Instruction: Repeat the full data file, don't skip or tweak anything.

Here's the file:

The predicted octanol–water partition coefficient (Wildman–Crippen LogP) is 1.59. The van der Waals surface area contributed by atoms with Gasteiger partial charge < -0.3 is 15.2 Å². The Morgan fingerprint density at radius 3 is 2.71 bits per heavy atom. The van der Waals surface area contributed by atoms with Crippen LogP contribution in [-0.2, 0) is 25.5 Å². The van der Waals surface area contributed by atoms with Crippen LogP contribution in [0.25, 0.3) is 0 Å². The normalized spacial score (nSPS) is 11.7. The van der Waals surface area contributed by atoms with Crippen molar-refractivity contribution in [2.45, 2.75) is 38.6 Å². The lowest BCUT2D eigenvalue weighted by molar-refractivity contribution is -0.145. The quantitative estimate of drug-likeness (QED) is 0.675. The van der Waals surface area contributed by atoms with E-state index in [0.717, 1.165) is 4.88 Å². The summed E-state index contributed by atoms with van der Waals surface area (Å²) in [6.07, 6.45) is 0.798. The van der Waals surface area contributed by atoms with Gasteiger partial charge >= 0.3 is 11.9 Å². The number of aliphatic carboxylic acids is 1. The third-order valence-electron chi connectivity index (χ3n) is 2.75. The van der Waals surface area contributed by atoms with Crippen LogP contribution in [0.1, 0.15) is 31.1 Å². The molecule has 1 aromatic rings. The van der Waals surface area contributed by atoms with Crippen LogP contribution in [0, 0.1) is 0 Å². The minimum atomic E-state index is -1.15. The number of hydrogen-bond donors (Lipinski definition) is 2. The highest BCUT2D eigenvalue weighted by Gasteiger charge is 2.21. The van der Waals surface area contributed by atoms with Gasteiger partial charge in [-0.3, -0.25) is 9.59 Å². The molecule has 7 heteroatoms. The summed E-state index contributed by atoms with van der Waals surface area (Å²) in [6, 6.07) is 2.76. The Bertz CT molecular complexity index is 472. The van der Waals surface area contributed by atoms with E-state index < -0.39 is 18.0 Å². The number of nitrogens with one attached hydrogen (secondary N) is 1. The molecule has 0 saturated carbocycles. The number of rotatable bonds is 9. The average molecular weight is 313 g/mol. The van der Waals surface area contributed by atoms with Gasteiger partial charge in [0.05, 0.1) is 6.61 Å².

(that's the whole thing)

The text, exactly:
The predicted octanol–water partition coefficient (Wildman–Crippen LogP) is 1.59. The van der Waals surface area contributed by atoms with Gasteiger partial charge < -0.3 is 15.2 Å². The Morgan fingerprint density at radius 3 is 2.71 bits per heavy atom. The van der Waals surface area contributed by atoms with Crippen LogP contribution in [-0.2, 0) is 25.5 Å². The van der Waals surface area contributed by atoms with Crippen LogP contribution in [0.25, 0.3) is 0 Å². The normalized spacial score (nSPS) is 11.7. The van der Waals surface area contributed by atoms with Crippen molar-refractivity contribution in [2.45, 2.75) is 38.6 Å². The lowest BCUT2D eigenvalue weighted by molar-refractivity contribution is -0.145. The quantitative estimate of drug-likeness (QED) is 0.675. The van der Waals surface area contributed by atoms with E-state index in [0.717, 1.165) is 4.88 Å². The summed E-state index contributed by atoms with van der Waals surface area (Å²) in [6.07, 6.45) is 0.798. The van der Waals surface area contributed by atoms with Gasteiger partial charge >= 0.3 is 11.9 Å². The number of aliphatic carboxylic acids is 1. The third-order valence-electron chi connectivity index (χ3n) is 2.75. The van der Waals surface area contributed by atoms with Crippen LogP contribution in [0.1, 0.15) is 31.1 Å². The molecule has 1 aromatic rings. The van der Waals surface area contributed by atoms with Crippen LogP contribution in [0, 0.1) is 0 Å². The minimum atomic E-state index is -1.15. The number of hydrogen-bond donors (Lipinski definition) is 2. The highest BCUT2D eigenvalue weighted by Gasteiger charge is 2.21. The van der Waals surface area contributed by atoms with Gasteiger partial charge in [-0.3, -0.25) is 9.59 Å². The molecule has 7 heteroatoms. The summed E-state index contributed by atoms with van der Waals surface area (Å²) in [6, 6.07) is 2.76. The Bertz CT molecular complexity index is 472. The van der Waals surface area contributed by atoms with E-state index < -0.39 is 18.0 Å². The number of nitrogens with one attached hydrogen (secondary N) is 1. The molecule has 0 saturated carbocycles. The number of rotatable bonds is 9. The average molecular weight is 313 g/mol. The van der Waals surface area contributed by atoms with Gasteiger partial charge in [0.05, 0.1) is 6.61 Å².